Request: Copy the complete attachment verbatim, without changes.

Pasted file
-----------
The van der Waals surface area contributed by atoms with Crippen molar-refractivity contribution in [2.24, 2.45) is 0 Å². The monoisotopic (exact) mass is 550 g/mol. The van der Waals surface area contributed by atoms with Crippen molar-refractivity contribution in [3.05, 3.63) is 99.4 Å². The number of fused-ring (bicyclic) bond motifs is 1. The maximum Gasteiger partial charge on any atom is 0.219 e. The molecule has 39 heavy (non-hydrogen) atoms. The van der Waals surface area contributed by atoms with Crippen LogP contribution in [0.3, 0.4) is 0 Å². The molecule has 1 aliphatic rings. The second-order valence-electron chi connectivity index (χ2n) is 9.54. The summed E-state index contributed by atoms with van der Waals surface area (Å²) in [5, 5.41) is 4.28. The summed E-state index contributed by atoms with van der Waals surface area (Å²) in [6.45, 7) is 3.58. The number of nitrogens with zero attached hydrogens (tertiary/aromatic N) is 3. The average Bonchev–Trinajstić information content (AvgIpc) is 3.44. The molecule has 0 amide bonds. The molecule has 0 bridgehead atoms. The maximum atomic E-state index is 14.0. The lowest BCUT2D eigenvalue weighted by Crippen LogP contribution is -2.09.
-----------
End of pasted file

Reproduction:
The van der Waals surface area contributed by atoms with Crippen molar-refractivity contribution in [2.24, 2.45) is 0 Å². The monoisotopic (exact) mass is 550 g/mol. The van der Waals surface area contributed by atoms with Crippen molar-refractivity contribution in [3.05, 3.63) is 99.4 Å². The number of fused-ring (bicyclic) bond motifs is 1. The maximum Gasteiger partial charge on any atom is 0.219 e. The molecule has 39 heavy (non-hydrogen) atoms. The van der Waals surface area contributed by atoms with Crippen LogP contribution in [0.3, 0.4) is 0 Å². The molecule has 1 aliphatic rings. The second-order valence-electron chi connectivity index (χ2n) is 9.54. The summed E-state index contributed by atoms with van der Waals surface area (Å²) in [5, 5.41) is 4.28. The summed E-state index contributed by atoms with van der Waals surface area (Å²) in [6.45, 7) is 3.58. The number of nitrogens with zero attached hydrogens (tertiary/aromatic N) is 3. The average Bonchev–Trinajstić information content (AvgIpc) is 3.44. The molecule has 0 amide bonds. The molecule has 0 bridgehead atoms. The maximum atomic E-state index is 14.0. The lowest BCUT2D eigenvalue weighted by Crippen LogP contribution is -2.09.